FIG. 2 shows a high level system architecture of a different embodiment of the present invention, in which the transmission rate over a DSL connection between the user 110 and the central office 150 is optimized by a DSL connection optimizer 180 a located within the CPE 120. With this configuration, the DSL connection optimizer 180 a may perform the DSL connection optimization based on the connection statistics 130 a recorded in the CPE 120.

FIG. 3 shows a high level system architecture of another embodiment of the invention, in which the transmission rate over a DSL connection between the user 110 and the central office 150 is optimized by a DSL connection optimizer 180 b located within the DSLAM 160. With this configuration, the DSL connection optimizer 180 b may perform the DSL connection optimization based on the connection statistics 130 b recorded in the DSLAM 160.

FIG. 4 shows a high level system architecture of yet another embodiment of the present invention, in which the transmission rate over a DSL connection between the user 110 and the central office 150 is optimized by two DSL connection optimizers (180 a and 180 b), with one located within the CPE 120 and the other located within the DSLAM 160. With the configuration shown in FIG. 4, the DSL connection optimizers 180 a and 180 b may perform the DSL connection optimization based on either the connection statistics recorded in the device where the optimizer resides (e.g., 180 a resides in CPE 120 and 180 b resides in DSLAM 160) or the connection statistics recorded in both devices. The two DSL connection optimizers 180 a and 180 b may perform the optimization independently or jointly.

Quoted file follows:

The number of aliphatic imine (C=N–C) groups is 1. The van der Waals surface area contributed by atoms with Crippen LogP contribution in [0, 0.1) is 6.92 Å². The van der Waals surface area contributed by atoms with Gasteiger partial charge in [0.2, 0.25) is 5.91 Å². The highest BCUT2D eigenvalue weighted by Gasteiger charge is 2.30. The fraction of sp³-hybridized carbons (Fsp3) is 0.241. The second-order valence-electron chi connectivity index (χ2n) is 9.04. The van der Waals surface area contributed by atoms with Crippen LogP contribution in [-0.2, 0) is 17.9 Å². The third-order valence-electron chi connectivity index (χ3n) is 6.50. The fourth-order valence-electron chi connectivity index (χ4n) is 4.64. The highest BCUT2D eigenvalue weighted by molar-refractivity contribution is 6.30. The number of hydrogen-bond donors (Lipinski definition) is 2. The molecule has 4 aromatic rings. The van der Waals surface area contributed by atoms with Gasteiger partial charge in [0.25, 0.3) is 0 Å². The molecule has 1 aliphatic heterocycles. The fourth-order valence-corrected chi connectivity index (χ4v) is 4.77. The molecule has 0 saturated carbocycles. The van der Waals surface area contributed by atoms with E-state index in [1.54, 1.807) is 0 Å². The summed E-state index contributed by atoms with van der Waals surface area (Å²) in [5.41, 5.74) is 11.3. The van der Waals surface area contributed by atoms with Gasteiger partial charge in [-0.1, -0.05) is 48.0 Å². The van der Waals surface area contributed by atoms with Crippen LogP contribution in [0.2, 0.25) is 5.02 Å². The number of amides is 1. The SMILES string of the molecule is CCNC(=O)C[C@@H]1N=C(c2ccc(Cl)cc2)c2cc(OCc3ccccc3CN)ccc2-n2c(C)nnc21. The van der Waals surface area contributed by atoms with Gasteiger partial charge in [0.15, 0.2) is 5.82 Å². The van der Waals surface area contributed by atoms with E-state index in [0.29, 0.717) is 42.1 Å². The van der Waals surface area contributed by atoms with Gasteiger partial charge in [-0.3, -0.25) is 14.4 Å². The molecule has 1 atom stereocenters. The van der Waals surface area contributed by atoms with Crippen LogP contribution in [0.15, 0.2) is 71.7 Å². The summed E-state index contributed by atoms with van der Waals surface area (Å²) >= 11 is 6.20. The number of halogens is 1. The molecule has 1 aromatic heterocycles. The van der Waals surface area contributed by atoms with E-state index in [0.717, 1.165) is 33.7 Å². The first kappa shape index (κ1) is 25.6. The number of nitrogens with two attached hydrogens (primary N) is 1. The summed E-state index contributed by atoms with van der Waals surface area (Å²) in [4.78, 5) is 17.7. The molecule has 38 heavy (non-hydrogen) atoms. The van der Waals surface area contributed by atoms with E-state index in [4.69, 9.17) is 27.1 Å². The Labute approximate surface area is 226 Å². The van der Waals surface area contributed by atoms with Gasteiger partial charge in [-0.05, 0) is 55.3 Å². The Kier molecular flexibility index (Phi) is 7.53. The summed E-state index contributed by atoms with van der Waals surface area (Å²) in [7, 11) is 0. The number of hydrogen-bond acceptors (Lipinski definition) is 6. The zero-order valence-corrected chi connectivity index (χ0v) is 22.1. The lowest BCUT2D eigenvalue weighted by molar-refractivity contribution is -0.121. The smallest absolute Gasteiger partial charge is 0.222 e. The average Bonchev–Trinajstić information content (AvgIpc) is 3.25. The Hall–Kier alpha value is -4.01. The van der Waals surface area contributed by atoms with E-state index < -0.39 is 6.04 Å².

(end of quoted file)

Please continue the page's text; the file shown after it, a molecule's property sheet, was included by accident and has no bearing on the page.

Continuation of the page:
When the two DSL connection optimizers 180 a and 180 b work independently, they may access certain connection statistics and make optimization decisions separately. Since the CPE 120 and the DSLAM 160 may exchange information (statistics) on a continuous basis so that the connection statistics 130 a and the connection statistics 130 b represent the identical content, the two optimizers may act coherently if they access similar types of connection statistics.

It is also possible that the two DSL connection optimizers 180 a and 180 b are implemented differently. For example, if the two optimizers access different types of connection statistics, they may react differently within a same transmission environment. For instance, the DSL connection optimizer 180 a may decide at a particular time that a re-initialization may bring a significant performance gain while the DSL connection optimizer 180 b may simultaneously decide that the potential performance gain due to the same changing transmission environment is not significant enough to re-initialize the connection.